Mitt Romney took an immensely positive step earlier this week when he announced a proposal to cut tax rates 20 percent for all individual taxpayers. The former Massachusetts governor wants to cut the 35-percent rate for the top bracket to 28 percent, the 33 percent for the next bracket to 26.4 percent, the 28-percent bracket to 22.4 percent and so on down to the lowest bracket from 10 percent to 8 percent.
It is important that Romney be prepared to respond effectively to the onslaught of class warfare demagoguery about to be flung his way, especially the charge that he's proposing more "tax cuts for the rich" and that the government "will lose revenues." That's when it's time for a strong dose of good old American pragmatism by looking at what happened when tax rates were cut in the past.
There have been four major across-the-board tax rate cuts in recent history, beginning with those by President Coolidge between 1921 and 1926, when the top rate was chopped from 78 percent to 25 percent. Then in 1963, President Kennedy slashed the top rate from 91 percent to 70 percent. President Reagan's 1981 and 1986 measures cut the top rate from 70 percent to 40 percent. The 2003 rate cuts by President George W. Bush resulted in the present top rate of 35 percent.
In all four cases, government revenues from income taxes, including especially those in the top brackets, increased significantly in the years following their enactment, as did the proportion of total taxes paid by the highest earners. James Gwartney, former chief economist for the Congressional Joint Economic Committee, recounts what happened after the Reagan cuts: "Measured in 1982-1984 dollars, the income tax revenue collected from the top 10 percent of earners rose from $150.6 billion in 1981 to $199.8 billion in 1988, an increase of 32.7 percent. The percentage increases in the real tax revenue collected from the top 1 and top 5 percent of taxpayers were even larger. In contrast, the real tax liability of other taxpayers (the bottom 90 percent) declined from $161.8 billion to $149.1 billion, a reduction of 7.8 percent."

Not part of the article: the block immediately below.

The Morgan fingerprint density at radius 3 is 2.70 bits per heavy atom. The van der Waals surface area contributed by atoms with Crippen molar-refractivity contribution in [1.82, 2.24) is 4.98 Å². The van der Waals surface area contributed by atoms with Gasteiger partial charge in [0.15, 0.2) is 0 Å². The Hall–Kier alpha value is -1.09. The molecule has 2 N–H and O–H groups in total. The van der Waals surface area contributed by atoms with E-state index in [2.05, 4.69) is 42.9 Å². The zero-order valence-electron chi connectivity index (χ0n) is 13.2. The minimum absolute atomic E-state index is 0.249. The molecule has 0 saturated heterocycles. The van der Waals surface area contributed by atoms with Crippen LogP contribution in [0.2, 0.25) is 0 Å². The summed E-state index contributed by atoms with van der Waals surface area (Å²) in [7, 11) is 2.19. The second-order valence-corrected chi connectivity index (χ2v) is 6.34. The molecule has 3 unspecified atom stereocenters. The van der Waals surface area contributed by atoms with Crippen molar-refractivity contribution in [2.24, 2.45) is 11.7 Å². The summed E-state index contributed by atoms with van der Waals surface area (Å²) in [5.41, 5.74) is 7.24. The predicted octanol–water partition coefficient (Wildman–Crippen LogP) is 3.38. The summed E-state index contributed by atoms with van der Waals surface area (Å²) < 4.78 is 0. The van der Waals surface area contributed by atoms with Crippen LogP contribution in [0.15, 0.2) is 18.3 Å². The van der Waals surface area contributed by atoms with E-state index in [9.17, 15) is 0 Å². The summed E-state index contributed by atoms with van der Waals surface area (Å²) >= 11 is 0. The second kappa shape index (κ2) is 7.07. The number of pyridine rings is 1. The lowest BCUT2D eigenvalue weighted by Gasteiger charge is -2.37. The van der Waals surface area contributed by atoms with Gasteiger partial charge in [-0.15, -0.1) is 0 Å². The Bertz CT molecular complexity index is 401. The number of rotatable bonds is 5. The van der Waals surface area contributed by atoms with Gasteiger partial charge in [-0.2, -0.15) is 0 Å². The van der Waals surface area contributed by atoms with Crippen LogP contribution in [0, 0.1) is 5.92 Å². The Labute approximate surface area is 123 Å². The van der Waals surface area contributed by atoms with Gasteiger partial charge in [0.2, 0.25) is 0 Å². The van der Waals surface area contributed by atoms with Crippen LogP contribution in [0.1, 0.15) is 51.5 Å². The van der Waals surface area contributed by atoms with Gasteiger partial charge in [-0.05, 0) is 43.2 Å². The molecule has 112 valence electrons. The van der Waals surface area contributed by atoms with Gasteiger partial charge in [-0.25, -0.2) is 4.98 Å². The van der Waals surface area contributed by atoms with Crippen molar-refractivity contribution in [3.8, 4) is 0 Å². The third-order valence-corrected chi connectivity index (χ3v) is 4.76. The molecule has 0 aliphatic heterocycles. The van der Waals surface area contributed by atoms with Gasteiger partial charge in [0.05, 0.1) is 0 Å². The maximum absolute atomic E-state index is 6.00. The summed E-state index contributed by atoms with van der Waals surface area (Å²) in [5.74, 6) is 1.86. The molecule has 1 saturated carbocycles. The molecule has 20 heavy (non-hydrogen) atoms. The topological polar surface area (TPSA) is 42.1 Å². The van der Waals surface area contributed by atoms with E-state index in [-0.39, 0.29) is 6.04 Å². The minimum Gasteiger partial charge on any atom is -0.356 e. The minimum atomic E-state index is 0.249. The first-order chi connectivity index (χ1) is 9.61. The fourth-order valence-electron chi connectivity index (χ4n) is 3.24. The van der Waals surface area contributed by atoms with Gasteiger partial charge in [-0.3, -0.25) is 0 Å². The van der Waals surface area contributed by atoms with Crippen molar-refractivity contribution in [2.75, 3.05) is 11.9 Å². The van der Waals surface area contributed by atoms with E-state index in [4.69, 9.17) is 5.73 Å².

By contrast, tax rate hikes on the top brackets invariably encourage the growth of tax shelters and capital to flee to overseas tax havens, while increases on tax rates for the other brackets reduce the incentive to work and save. The net result is always bad for the economy, as seen most vividly in the fact the biggest year-to-year tax hike -- Herbert Hoover's 1932 boost of the top rate from 25 percent to 63 percent -- added years to the Great Depression, according to Gwartney.
These are facts that Romney should drive home at every opportunity to insure that the choice facing voters in November is between a president whose policies redistribute wealth without creating more of it, and a challenger with a plan to make everybody richer, the economy stronger and the nation more secure. Or, as Reagan would say, to help the shining city on a hill gleam brighter than ever.